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I've been looking for a nice file download manager I can use in my app and haven't been able to find anything with the features I want...

  • queue multiple async downloads
  • control number of simultaneous downloads
  • block based callbacks include success, fail and progress percentage updates
  • cancel and pause/resume
  • resume interrupted downloads (e.g. when the app is force closed)

the following would be nice bonuses

  • remaining time estimation
  • ability to change order in queue
  • handling of long term storage/deletion

Does anyone know of anything like this? If there's nothing out there I guess I can roll my own and open source it.


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Hi, did you finally use an existing framework or create your own? Thanks for sharing your experience... –  Phil May 14 '14 at 9:49
Hi Phil, I created my own in the end. I'd love to open source it some time, but it would need some more work and I'm super busy right now. If I ever get around to it I'll post back here and let you know. –  Marky May 16 '14 at 1:31
Hi Marky, I'm going to create my own as I need something similar for downloads and uploads on my current project. Could be a good idea to create a common open source project based on what you have, please contact me through my website if you are interested. –  Phil May 16 '14 at 5:52

2 Answers 2

Here's mine. Although the callbacks are delegate-based rathrer than block-based, you can easily adapt this. You can also easily add code to limit number of parallel downloads by examining the number of current downloads and only adding a new if it's less than the limit. It also has remaining time estimation and nicely formatts data sizes. Using NSFileHandle, it doesn't eat up your memory, instead it writes to files directly.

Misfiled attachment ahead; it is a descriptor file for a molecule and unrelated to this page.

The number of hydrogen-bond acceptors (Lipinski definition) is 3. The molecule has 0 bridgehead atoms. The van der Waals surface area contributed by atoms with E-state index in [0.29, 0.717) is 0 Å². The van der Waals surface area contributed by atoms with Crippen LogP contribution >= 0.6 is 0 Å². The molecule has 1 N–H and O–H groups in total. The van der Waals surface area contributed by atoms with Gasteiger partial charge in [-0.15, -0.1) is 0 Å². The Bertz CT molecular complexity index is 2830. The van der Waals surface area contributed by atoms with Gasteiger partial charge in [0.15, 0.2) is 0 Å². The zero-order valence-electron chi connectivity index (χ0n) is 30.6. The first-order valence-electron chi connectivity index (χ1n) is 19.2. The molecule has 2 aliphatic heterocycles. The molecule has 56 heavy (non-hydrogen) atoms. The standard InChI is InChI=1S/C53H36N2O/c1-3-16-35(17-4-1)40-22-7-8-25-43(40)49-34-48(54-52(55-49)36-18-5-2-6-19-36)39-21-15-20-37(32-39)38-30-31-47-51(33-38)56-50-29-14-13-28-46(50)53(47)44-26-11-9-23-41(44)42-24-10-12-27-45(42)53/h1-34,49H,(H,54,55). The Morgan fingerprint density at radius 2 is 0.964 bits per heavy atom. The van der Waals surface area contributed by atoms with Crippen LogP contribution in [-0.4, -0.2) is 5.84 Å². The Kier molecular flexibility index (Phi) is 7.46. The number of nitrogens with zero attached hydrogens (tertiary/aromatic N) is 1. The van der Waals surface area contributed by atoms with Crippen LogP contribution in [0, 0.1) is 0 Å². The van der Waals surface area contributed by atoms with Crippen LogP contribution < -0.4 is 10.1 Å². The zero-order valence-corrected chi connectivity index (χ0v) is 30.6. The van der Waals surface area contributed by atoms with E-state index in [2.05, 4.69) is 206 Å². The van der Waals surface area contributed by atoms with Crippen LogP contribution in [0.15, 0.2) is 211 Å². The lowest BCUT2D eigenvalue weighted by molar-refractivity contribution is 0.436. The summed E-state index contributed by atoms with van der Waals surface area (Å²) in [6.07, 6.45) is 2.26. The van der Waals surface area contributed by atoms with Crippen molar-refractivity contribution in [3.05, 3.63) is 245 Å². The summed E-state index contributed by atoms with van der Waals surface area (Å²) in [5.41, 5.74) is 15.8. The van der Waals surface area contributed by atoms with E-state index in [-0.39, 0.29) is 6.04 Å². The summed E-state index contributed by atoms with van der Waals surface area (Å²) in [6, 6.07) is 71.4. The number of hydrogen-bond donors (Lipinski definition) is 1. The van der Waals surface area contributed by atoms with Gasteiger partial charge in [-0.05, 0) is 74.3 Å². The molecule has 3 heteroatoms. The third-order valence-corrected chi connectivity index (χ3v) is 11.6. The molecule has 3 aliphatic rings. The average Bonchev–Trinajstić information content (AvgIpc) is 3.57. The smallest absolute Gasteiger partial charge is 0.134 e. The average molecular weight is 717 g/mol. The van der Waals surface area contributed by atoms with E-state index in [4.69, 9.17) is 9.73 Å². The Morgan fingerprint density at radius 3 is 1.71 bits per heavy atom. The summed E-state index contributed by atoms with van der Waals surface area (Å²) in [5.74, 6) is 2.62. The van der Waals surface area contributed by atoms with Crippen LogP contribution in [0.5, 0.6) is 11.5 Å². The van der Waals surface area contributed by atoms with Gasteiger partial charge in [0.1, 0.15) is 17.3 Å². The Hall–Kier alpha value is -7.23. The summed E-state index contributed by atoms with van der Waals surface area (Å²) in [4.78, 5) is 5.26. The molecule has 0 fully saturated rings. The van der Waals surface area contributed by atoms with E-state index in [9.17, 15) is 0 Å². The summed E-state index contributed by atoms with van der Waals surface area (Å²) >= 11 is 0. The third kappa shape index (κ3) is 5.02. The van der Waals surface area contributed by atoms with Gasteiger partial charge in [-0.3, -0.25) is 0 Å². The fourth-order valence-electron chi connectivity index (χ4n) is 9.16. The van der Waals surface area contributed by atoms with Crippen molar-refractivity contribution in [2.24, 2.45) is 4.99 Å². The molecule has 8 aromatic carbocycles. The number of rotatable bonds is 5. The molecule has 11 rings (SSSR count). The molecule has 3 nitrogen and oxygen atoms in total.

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Thanks for the answer. Unfortunately it's not quite what I'm looking for as it seems to be tightly coupled to a view controller, which I don't need. I'm looking more for a singleton manager type thing. But thanks for open sourcing your code :) –  Marky Sep 21 '12 at 6:49
@Marky I see. Perhaps I should have separated it from the UI... But nevertheless, you can instantiate a view controller without displaying it. You can also fork my repo, delete the UI-related code from the classes and use it as a subclass of NSObject... –  user529758 Sep 21 '12 at 6:55
you are using ViewController as a method parameter, i think that it's not a good design. –  samir May 13 '13 at 8:49
@samir What? Ever used UITableView or any class working with delegates? 1. Why do you think it's bad? 2. If the view controller is not passed as an argument, there's no way the delegate can determine which instance called it. –  user529758 May 13 '13 at 11:05

I'm looking for the same thing. I haven't tried it yet, but this one seems promising:


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